He said Monday that he would get results, unlike those whom he said are bound by the unwritten rules and timidity of Washington politics.
"Our energy problem has become an energy crisis because no matter how well-intentioned the promise, no matter how bold the proposal, they all fall victim to the same Washington politics," Obama said.
He spoke at the new, energy-efficient Portsmouth Public Library, where about 100 invited guests watched a short video featuring every president since Gerald Ford promising to curb the use of fossil fuels - contrasted with a graphic illustrating the nation's increasing dependence on foreign oil. Obama suggested his rivals for the Democratic nomination would provide more of the same.
"There are some in this race who actually make the argument that the more time you spend immersed in the broken politics of Washington, the more likely you are to change it," he said. "I find this a little amusing."
Obama, who has been working to overcome suggestions that he's too inexperienced to be president, said those with long Washington careers have failed to act on issues such as higher fuel economy standards for cars and trucks.
"When they had the chance to stand up and require automakers to raise their fuel standards, they refused. When they had multiple chances to reduce our dependence on foreign oil by investing in renewable fuels that we can literally grow right here in America, they said no," he said.
"As president, I will set a hard cap on all carbon emissions at a level that scientists say is necessary to curb global warming, an 80 percent reduction by 2050," he said.
He proposed a modified "cap and trade" approach to reduce emissions, requiring businesses to buy allowances if they pollute, creating an incentive to reduce energy usage.
"No business will be allowed to emit any greenhouse gases for free," he said. "Businesses don't own the sky, the public does, and if we want them to stop polluting it, we have to put a price on all pollution."
Sen., D-N.Y., has said she is intrigued by the carbon auction system but has stopped short of endorsing it. Sen. of Connecticut has proposed taxing polluters for their carbon emissions.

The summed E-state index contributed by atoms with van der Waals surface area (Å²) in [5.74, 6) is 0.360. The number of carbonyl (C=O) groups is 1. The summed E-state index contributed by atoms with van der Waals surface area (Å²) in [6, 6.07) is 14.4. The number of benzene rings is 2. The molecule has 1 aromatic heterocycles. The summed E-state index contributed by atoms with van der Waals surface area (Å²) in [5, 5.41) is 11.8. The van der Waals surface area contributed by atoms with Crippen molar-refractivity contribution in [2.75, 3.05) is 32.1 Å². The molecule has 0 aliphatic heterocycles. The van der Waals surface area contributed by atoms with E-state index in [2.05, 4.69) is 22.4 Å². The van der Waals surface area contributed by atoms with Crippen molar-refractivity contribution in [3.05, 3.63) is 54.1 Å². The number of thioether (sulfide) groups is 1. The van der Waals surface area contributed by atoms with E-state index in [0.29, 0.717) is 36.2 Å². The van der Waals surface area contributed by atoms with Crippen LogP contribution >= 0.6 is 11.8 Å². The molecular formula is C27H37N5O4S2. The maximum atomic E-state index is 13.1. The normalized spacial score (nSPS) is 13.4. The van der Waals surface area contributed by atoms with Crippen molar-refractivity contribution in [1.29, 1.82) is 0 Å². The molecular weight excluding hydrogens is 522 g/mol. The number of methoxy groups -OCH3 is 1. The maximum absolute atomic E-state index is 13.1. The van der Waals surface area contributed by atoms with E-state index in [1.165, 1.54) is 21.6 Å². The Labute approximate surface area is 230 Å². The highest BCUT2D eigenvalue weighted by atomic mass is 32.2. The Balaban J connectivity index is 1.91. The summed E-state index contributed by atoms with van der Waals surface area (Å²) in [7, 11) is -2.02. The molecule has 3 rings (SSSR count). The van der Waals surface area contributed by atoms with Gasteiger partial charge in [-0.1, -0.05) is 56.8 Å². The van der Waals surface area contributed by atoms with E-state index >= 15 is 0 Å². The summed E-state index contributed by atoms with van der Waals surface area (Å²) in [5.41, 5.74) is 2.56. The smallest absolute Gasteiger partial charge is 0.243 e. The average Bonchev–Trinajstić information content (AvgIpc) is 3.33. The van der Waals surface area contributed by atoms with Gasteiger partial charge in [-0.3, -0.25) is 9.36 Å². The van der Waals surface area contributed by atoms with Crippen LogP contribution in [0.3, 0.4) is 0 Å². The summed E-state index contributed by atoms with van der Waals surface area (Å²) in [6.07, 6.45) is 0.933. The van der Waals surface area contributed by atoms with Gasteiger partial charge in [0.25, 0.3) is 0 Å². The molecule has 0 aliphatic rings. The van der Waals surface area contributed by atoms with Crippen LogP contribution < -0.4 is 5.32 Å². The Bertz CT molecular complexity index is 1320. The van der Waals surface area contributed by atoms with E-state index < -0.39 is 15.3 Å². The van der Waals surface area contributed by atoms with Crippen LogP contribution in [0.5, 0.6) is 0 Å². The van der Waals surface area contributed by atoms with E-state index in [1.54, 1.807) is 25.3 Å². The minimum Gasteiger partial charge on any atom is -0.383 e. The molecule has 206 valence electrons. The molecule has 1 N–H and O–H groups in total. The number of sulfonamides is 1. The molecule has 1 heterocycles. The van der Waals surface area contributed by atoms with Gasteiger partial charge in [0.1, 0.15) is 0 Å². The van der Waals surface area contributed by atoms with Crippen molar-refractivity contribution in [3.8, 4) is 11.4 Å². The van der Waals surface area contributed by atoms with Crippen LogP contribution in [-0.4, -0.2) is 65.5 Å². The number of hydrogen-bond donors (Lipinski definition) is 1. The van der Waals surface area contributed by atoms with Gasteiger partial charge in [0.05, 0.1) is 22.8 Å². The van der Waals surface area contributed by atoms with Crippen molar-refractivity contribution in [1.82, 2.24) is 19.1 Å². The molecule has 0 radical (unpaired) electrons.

Separate from the energy proposal, Obama joined rivalMonday in criticizing Clinton for voting for a Senate resolution that urges the State Department to designate Iran's Revolutionary Guard Corps a terrorist organization.
Edwards has said the resolution, which won overwhelming bipartisan support late last month, could give President Bush the authority to take the first step to war with Iran. New Mexico Gov.also has criticized Clinton's vote.
Obama joined them Monday.
"Senator Clinton and others should have learned from 2002 that if you give President George Bush a blank check that he'll cash it," the Illinois senator told The Associated Press after a campaign stop in Nashua. The reference was to the vote in Congress authorizing the use of force against Iraq.
"You've got to be very cautious and very sober regarding any kind of language or rationale that leads him to make more disastrous foreign policy decisions," said Obama. He did not vote on the Iran resolution because he was campaigning in New Hampshire.
Kathleen Strand, a spokeswoman for Clinton's campaign, responded: "It's unfortunate that Senator Obama is abandoning the politics of hope and embracing the same old attack politics as his poll numbers start falling."
On energy, Obama proposed using $150 billion from the sale of allowances to stimulate climate-friendly energy and economic development. Included would be developing the next generation of biofuels and fuel delivery infrastructure, accelerating commercial production of plug-in hybrid vehicles, promoting larger-scale renewable energy projects and low-emission coal plants, and making the electricity grid digital.
He also called for making government, businesses and homes 50 percent more energy efficient by 2030, with all federal government buildings carbon neutral by 2025. Incandescent light bulbs would be phased out by 2014, a measure Obama estimates would save consumers $6 billion a year on their electric bills.
"We are glad to see Senator Obama join this critical debate about how we keep our planet clean for generations to come," said Kate Bedingfield, a spokeswoman for Edwards, who several months ago released his plan to reduce greenhouse gas emissions at least 80 percent by 2050. Edwards would auction off a portion of the pollution permits and invest the proceeds on renewable energy technology and new jobs, while other permits would be sold or given away.